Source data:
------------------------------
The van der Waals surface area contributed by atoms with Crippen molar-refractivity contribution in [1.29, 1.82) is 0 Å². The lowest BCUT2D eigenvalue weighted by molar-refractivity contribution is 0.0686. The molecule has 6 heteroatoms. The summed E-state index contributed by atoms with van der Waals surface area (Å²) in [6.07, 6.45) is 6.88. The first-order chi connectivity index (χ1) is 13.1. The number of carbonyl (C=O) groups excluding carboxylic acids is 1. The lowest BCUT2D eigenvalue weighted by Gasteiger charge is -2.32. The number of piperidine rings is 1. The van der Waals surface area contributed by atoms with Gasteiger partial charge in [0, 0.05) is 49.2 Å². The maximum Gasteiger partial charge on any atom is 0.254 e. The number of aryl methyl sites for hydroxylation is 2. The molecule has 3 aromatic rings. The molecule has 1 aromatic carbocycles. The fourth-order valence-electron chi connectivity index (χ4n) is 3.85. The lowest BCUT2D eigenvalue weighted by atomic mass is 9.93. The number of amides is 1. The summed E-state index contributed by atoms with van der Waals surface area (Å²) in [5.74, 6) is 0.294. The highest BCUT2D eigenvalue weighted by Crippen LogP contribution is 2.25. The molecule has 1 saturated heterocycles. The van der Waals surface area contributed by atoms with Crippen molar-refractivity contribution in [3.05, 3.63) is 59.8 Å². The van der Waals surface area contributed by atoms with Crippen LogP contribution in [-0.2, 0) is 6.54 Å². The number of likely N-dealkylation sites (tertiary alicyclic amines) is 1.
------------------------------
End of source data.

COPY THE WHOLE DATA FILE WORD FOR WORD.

The van der Waals surface area contributed by atoms with Crippen molar-refractivity contribution in [1.29, 1.82) is 0 Å². The lowest BCUT2D eigenvalue weighted by molar-refractivity contribution is 0.0686. The molecule has 6 heteroatoms. The summed E-state index contributed by atoms with van der Waals surface area (Å²) in [6.07, 6.45) is 6.88. The first-order chi connectivity index (χ1) is 13.1. The number of carbonyl (C=O) groups excluding carboxylic acids is 1. The lowest BCUT2D eigenvalue weighted by Gasteiger charge is -2.32. The number of piperidine rings is 1. The van der Waals surface area contributed by atoms with Gasteiger partial charge in [0, 0.05) is 49.2 Å². The maximum Gasteiger partial charge on any atom is 0.254 e. The number of aryl methyl sites for hydroxylation is 2. The molecule has 3 aromatic rings. The molecule has 1 aromatic carbocycles. The fourth-order valence-electron chi connectivity index (χ4n) is 3.85. The lowest BCUT2D eigenvalue weighted by atomic mass is 9.93. The number of amides is 1. The summed E-state index contributed by atoms with van der Waals surface area (Å²) in [5.74, 6) is 0.294. The highest BCUT2D eigenvalue weighted by Crippen LogP contribution is 2.25. The molecule has 1 saturated heterocycles. The van der Waals surface area contributed by atoms with Crippen molar-refractivity contribution in [3.05, 3.63) is 59.8 Å². The van der Waals surface area contributed by atoms with Crippen LogP contribution in [-0.2, 0) is 6.54 Å². The number of likely N-dealkylation sites (tertiary alicyclic amines) is 1.